However the sterling markets are still using a variety of approaches to SONIA-based rates and the application of compounding conventions and credit adjustments. As discussed in our earlier briefing, the ISDA 2020 IBOR Fallbacks Protocol relied for rate-switches on a manufactured rate published by Bloomberg, which compounds SONIA over a backward-looking period corresponding to the replaced LIBOR tenor. This created a certain degree of fallback uniformity in the OTC derivatives markets, but “day one” compounded SONIA instruments reflecting cash market approaches were still required to be developed. Where there is not a uniform fallback mechanism across the derivatives, loan, bond and repo markets, mismatches and gaps will appear, for example where a party has entered into a derivative to hedge a risk arising under another financial arrangement, such as a loan. On 14th June, ISDA published its new 2021 Interest Rate Definitions booklet, allowing counterparties various options to tailor the compounded SONIA floating rate option and apply various shift, lookback and lockout approaches to match those used in the cash markets.
Initial progress towards SONIA adoption in sterling loan markets was slow. Publication of market conventions for a compounded rate by the SRFRWG in September 2020 was swiftly followed by the launch of RFR-priced “exposure draft” facility agreement templates published by the Loan Market Association (“LMA”). This significantly facilitated the documentation of new SONIA-priced loans. However these templates went through a number of iterations and were not published in “recommended form” until the end of March 2021, by which time parties were expected to cease writing new GBP LIBOR-linked facilities.
Challenges in the way of transition have included education of market participants on the fine detail of the new documentation, which include complex mathematical formulae for calculating compounded SONIA. Some firms have also struggled to make the necessary IT changes to facilitate the adoption of new loan pricing.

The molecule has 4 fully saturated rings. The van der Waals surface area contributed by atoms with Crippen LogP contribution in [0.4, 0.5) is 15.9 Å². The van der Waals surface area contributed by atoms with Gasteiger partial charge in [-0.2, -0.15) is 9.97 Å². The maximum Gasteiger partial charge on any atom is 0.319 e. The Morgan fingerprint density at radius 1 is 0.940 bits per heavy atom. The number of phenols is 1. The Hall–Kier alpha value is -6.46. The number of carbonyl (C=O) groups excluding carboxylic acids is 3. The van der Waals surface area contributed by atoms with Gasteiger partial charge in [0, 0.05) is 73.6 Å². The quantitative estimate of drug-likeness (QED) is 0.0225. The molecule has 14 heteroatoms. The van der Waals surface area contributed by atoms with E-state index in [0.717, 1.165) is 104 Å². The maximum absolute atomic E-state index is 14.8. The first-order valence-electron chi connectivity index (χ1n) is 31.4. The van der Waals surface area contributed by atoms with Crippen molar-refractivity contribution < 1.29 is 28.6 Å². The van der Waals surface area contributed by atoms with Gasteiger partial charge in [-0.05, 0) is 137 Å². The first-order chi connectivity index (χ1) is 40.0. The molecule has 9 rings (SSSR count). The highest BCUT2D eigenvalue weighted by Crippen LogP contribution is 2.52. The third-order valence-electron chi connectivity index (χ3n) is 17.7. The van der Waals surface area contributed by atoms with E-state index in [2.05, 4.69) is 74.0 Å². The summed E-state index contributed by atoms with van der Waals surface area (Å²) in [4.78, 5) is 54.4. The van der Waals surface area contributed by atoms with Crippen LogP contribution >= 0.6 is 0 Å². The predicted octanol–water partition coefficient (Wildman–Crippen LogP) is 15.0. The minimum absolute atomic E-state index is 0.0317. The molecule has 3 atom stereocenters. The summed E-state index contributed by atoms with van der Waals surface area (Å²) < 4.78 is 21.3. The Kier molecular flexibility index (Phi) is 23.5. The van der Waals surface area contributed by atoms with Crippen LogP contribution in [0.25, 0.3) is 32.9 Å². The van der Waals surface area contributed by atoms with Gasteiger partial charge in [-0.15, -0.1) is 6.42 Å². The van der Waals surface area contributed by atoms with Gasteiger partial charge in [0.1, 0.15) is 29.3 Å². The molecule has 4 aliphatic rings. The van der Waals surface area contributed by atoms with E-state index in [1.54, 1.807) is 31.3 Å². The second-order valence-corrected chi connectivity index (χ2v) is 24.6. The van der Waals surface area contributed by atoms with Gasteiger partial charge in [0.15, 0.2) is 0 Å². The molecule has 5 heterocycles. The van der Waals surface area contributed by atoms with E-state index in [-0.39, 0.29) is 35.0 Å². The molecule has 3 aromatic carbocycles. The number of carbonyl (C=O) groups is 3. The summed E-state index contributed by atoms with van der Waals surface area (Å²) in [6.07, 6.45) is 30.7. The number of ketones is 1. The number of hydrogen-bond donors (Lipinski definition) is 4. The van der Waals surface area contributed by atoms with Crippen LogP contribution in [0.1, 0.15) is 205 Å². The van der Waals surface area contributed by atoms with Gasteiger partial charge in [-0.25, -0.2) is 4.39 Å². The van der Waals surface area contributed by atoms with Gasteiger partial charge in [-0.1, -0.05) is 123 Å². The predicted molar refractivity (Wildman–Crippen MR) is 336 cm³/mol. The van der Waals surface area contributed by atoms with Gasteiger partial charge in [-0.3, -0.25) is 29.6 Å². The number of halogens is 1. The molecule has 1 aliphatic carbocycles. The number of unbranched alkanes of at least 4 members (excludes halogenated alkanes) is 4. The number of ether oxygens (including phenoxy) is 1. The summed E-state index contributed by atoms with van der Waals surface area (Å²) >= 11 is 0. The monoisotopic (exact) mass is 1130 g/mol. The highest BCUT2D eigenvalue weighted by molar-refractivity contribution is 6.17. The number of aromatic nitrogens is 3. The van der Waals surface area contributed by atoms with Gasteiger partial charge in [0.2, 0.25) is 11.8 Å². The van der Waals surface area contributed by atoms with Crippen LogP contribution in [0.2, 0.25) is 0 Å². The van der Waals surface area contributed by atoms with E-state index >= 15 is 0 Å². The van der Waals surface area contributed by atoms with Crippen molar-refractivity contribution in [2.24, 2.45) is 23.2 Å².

In many cases, SONIA-based pricing has been adopted through the amendment of existing documentation. This presents multiple challenges because there is no “one size fits all” approach and changes have to be made to multiple parts of the document, often with a dual pricing structure in place for existing vs. new interest periods. In recent years attempts were made to “future proof” loan documents, to allow for RFR re-pricing decisions to be made via lower consent thresholds. In many cases this wording was bespoke and so the pre-existing documentation requires consideration to see whether amendments are feasible. Another challenge is that multicurrency facilities have seen a divergence of approach between currencies, such that some currencies (e.g. euro) continue to be priced off a forward-looking screen rate whilst others (e.g. sterling) adopt a compounded RFR rate.
The LMA documents do not address definitively the consequences of SONIA re-pricing in many areas for which a consistent market practice has yet to emerge. These include the management of prepayment and other intra-period events, the use of fallbacks (e.g. cost of funds) and the impact on financial covenants. Instead the LMA has published discussion papers detailing considerations which firms need to focus on, for instance when documenting RFR-priced leveraged finance or real estate finance transactions. The larger banks were quick to publish their policies on some of these issues. Smaller lenders have taken longer to adopt policies and some lenders that fall outside the FCA regulatory framework have sought to delay adoption of RFR pricing or pursue other options. This presents challenges when lenders are unable to agree on a common approach, requiring “re-tranching” of existing facilities in some cases.
In summary, banks and investment firms are finally making progress to transitioning away from LIBOR in the face of confirmation of its upcoming cessation. While movement is in the right direction, there is uncertainty in some key areas, including: (i) which compounding conventions and credit adjustments will be used across different products when calculating the compounded SONIA rate (and how this will affect pricing and market liquidity); and (ii) how market participants will deal with any potential mismatches in methodology (e.g. when using derivatives that are linked to cash products).
In addition, HM Treasury has proposed a legislative “safe harbour” which, if enacted, is expected to prevent frustration or termination of contracts for LIBOR discontinuance. The FCA has also recently consulted on the possible designation of LIBOR as an “Article 23A Benchmark” under its new powers pursuant to the UK Benchmark Regulation granted by the Financial Services Act 2021. If so designated, the FCA would have certain powers to compel the continuation of LIBOR via a synthetic methodology and allow its use in limited circumstances for what have been termed “tough legacy” contracts. We expect to publish a further briefing on both of these proposals, including which contracts may be included within the scope of “tough legacy”, once draft rules are available.